To Darwin’s Surprise and Delight

This article on how viruses have affected evolution was a fascinating read. I think that this article is titled “Darwin’s Surprise” because Darwin would never have expected to find that after he collected such extensive evidence to support his theory of natural selection in fact,  “nothing provides more convincing evidence for the ‘theory’ of evolution than the viruses contained within our DNA”. I think he would have found it the most surprising that many of the commonalities between the DNA of apes and humans are retroviral DNA, which would have to have been inherited from a common ancestor. If anything, I think he would have been, as the article suggests, excited and intrigued by these discoveries, at least after he got over his initial surprise. What I found most surprising about this article is that more of our DNA is made up of old retroviruses than is made up of DNA that codes for proteins, about ten percent versus less than two percent respectively. I guess it’s hard for me to imagine the length of a DNA strand in order to make sense of the idea that only two percent of our DNA codes for the millions of different functions that are carried out in the human body. It’s also a bit frightening to think that so much of my DNA is composed of viruses, which I usually associate with the negative experience of being sick. After reading this article, however, I definitely have a new understanding of how viruses can affect the human race.

The article suggests that viruses played a major role in evolution. Viruses might be the reason that mammals developed the placenta, which has definitely been a benefit to mammals. Scientists found that a protein that causes placental cells to fuse together uses the same mechanism that retroviruses use to attach to cells that they infect. The evolution of the placenta led to live birth, which the article explains is “one of the hallmarks of our evolutionary success over birds, reptiles, and fish.” The placenta also allows the fetus to eliminate waste and draw the maternal nutrients that allow mammals to develop the large brains that have made us so resourceful. Without viruses, this might never have been possible. Viruses might also be the reason that we split off from chimps five million years ago, since humans developed an effective defense against Pan troglodytes, a retrovirus that affected chimps. At the same time, this defense may have left humans vulnerable to HIV, which chimps can contract without being affected by it. It turns out that one protein either blocks Pan troglodytes or HIV, but never both. If scientists could develop a drug that works the way the protein works in chimps, so as to recognize and neutralize HIV, humans might be able to effectively defend against the virus. Based on this article, I definitely agree that viruses are a driving force in evolution, and after reading it, my entire perception of viruses as changed. Now, instead of thinking of them as a wholly negative force, I can see what a positive effect viruses have the potential to make on our development as a species.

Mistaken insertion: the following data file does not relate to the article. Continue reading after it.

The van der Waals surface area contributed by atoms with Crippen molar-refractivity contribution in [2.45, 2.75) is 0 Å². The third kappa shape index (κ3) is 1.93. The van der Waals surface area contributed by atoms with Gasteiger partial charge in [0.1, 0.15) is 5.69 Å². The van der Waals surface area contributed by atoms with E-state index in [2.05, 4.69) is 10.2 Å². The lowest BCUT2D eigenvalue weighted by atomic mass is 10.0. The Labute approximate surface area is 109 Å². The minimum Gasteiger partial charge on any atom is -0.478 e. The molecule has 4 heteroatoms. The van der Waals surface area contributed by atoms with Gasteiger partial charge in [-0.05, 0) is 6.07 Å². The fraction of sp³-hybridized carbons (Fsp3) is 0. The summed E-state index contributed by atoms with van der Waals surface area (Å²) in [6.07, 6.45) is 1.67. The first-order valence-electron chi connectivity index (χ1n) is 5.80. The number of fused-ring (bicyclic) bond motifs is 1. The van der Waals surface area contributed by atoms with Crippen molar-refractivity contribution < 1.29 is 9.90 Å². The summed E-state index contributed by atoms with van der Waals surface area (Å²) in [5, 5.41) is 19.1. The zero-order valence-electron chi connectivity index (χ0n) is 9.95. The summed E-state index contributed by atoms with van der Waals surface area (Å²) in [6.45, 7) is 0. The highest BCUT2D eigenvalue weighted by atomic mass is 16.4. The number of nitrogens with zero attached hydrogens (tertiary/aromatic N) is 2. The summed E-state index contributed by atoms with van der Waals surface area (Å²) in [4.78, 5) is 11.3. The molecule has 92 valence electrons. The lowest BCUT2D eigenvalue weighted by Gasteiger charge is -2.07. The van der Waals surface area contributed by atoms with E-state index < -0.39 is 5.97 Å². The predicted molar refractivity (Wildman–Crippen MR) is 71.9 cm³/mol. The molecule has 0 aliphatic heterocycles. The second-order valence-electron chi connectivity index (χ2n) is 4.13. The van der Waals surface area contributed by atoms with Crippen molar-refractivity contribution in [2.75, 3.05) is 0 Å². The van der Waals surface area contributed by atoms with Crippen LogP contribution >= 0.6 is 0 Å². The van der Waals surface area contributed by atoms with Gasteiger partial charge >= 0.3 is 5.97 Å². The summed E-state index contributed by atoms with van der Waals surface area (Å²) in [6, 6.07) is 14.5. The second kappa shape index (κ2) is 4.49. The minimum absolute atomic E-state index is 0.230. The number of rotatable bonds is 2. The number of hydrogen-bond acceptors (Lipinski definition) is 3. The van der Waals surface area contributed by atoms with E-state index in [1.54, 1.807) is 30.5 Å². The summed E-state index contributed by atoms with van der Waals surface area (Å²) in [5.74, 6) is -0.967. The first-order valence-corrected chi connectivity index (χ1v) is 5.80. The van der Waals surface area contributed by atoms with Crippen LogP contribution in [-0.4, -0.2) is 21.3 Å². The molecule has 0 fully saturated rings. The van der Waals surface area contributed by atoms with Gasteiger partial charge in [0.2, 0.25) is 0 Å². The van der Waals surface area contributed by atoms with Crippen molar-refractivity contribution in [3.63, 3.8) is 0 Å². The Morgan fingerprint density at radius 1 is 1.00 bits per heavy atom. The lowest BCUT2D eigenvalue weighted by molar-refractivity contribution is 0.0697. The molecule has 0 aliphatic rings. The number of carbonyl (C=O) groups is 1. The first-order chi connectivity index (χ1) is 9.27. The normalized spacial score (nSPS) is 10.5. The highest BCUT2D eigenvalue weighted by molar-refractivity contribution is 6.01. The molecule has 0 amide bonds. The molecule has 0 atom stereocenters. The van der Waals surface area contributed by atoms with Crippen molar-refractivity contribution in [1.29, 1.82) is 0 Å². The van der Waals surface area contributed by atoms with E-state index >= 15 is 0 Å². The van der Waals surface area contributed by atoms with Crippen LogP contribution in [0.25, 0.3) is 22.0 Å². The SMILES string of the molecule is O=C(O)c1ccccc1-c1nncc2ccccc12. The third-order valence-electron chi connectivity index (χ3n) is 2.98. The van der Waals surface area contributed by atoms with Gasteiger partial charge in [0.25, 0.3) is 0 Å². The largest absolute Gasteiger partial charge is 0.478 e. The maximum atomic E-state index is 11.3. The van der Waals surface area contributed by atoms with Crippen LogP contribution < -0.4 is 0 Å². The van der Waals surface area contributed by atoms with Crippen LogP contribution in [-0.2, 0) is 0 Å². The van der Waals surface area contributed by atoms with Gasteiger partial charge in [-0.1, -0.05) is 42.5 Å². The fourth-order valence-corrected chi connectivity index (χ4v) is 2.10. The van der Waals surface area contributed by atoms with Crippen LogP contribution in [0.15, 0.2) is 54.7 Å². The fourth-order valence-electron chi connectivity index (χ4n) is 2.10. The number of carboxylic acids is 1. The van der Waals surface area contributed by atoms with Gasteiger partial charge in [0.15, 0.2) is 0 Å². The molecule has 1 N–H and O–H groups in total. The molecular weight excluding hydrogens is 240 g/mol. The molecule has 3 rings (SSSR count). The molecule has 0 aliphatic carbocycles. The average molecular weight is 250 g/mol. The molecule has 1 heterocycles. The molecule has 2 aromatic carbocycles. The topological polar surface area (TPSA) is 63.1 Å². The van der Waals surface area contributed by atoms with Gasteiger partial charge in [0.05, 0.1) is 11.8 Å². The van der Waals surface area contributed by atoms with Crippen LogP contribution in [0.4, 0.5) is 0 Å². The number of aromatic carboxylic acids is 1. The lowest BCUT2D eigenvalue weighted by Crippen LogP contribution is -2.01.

I do think science should “revive” dead viruses because it is clear from this article that there are some significant benefits from doing so. Not only could the revival of dead viruses lead to a cure for retroviruses like HIV, there’s an added benefit of learning more about humans as a species through studying viruses. I do think it is important, however, that scientists exercise caution. Although the article mentions several times that scientists reconstruct viruses so that they can only reproduce once, if something were to go wrong and the virus was released, it could very quickly lead to a pandemic. I would also be wary of so specifically describing how it is that they reassemble these viruses, because the viruses could very easily be used for biological warfare if the means fell into the wrong hands. At this current time, I think the benefits of reviving dead viruses outweigh the risks, but I think scientists definitely have to be careful because if hostile groups were to use previously extinct viruses in war, entire populations could be decimated.